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News photo
Osamu Kouke and his family pose in front of Daruma, an “izakaya” pub he opened 35 years ago in Tokyo’s Monzennakacho area.
KYODO PHOTO


“This used to be an area of factories, and men working at Ishikawajima-Harima Heavy Industries Co. and – students at Tokyo University of Mercantile Marine were our main customers,” said Osamu Kouke, 73, who opened Daruma 35 years ago.

“It was noisy with heated talk about the company or the college (now named Tokyo University of Marine Science and Technology). But these days, most men drink quietly because they are accompanied by women. They don’t want to leave a bad impression,” he said.

Izakaya, whether a one-off neighborhood dive or a cookie-cutter outlet of a nationwide chain, have evolved their strategies for the sake of survival as rival establishments encroach on their turf.

The first franchise shop of the Yoronotaki Co. izakaya chain opened in Itabashi Ward, Tokyo, in April 1966, and similar chains have since flourished.

The first Murasaki Corp. outlet opened in Setagaya Ward, Tokyo, in 1973. That same year, the Tsubohachi chain launched its first outlet, with a floor space of just 8 tsubo (26.4 sq. meters), in Nishi Ward, Sapporo.

Their arrival coincided with the graduation and entry into the working world of the baby boomer generation. At that time, izakaya were places where salarymen drank with their colleagues and young people got rowdy and drunk in groups. That image has in large part been transformed in recent years as more emphasis is placed on quality, and couples and families are targeted.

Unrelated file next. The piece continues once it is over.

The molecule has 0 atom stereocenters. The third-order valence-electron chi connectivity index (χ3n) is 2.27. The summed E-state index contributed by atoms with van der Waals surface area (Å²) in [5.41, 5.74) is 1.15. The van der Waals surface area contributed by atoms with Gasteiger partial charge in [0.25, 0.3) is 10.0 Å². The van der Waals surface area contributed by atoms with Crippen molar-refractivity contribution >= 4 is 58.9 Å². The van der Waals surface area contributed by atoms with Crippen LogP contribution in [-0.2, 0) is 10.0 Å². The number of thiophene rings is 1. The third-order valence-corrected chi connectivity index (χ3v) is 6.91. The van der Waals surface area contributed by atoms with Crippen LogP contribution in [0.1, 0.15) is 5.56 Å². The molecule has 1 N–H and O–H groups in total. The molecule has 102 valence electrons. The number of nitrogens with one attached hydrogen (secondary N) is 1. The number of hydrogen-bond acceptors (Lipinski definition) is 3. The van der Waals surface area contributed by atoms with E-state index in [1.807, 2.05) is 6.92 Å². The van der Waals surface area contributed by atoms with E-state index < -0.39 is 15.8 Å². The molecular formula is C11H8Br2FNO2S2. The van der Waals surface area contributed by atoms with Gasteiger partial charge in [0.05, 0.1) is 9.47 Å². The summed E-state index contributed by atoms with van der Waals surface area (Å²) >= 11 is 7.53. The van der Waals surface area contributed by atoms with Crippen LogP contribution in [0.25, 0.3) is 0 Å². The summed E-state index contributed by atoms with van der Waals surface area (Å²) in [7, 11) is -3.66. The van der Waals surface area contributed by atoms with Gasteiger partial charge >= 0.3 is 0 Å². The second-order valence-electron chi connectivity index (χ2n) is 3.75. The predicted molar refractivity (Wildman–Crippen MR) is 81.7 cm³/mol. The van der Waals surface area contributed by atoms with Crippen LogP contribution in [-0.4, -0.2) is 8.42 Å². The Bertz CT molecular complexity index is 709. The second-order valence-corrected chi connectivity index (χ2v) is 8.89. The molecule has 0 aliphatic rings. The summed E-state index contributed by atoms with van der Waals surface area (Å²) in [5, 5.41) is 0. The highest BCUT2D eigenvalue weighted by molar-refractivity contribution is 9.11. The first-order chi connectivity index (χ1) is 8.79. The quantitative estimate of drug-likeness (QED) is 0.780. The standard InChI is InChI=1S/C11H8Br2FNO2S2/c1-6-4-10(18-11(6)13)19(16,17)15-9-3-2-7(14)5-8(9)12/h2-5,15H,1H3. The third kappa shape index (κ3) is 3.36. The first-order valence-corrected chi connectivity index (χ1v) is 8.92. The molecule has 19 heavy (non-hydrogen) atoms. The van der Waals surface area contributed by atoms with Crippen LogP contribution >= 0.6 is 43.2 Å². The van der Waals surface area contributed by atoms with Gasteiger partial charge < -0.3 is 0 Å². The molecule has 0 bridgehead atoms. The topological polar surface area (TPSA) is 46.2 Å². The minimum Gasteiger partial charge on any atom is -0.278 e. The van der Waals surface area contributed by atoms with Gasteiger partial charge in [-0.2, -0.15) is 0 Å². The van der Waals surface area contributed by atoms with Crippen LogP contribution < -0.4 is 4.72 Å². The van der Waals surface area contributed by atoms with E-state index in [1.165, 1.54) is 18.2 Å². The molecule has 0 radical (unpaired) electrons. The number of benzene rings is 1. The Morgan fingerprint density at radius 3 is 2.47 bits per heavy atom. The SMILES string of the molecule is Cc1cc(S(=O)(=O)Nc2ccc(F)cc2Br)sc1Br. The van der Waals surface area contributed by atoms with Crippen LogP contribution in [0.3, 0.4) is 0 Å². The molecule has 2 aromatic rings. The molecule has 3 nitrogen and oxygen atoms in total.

“The spread of chains has made izakaya more attractive, and the quality of food served has improved. Also, service has gotten better. That was needed to attract the young, and women and families,” said Miki Watanabe, 46, president of Watami Co., which runs some 600 Watami and other izakaya nationwide.

Women account for 60 percent of Watami’s customers, and families are a common sight. There are also glass-partitioned sections for nonsmokers.

Watamin-Chi izakaya, where most dishes are 200 yen to 300 yen each, are popular with couples seeking reasonably priced fare.

Shinro Hamada, 47, an employee at a shipbuilding company who runs the Izakaya Raisan (cultism) Web site, said izakaya provide an atmosphere handed down from generations.

“People in the neighborhood gather, and their talk is full of local topics. Depending on the izakaya, the atmosphere is different. At one, the proprietor is like an old-fashioned dad, and at another, she is a gentle mother,” said Hamada, who visits izakaya in Tokyo and Kanagawa Prefecture and has about 500 listed on his Web site.

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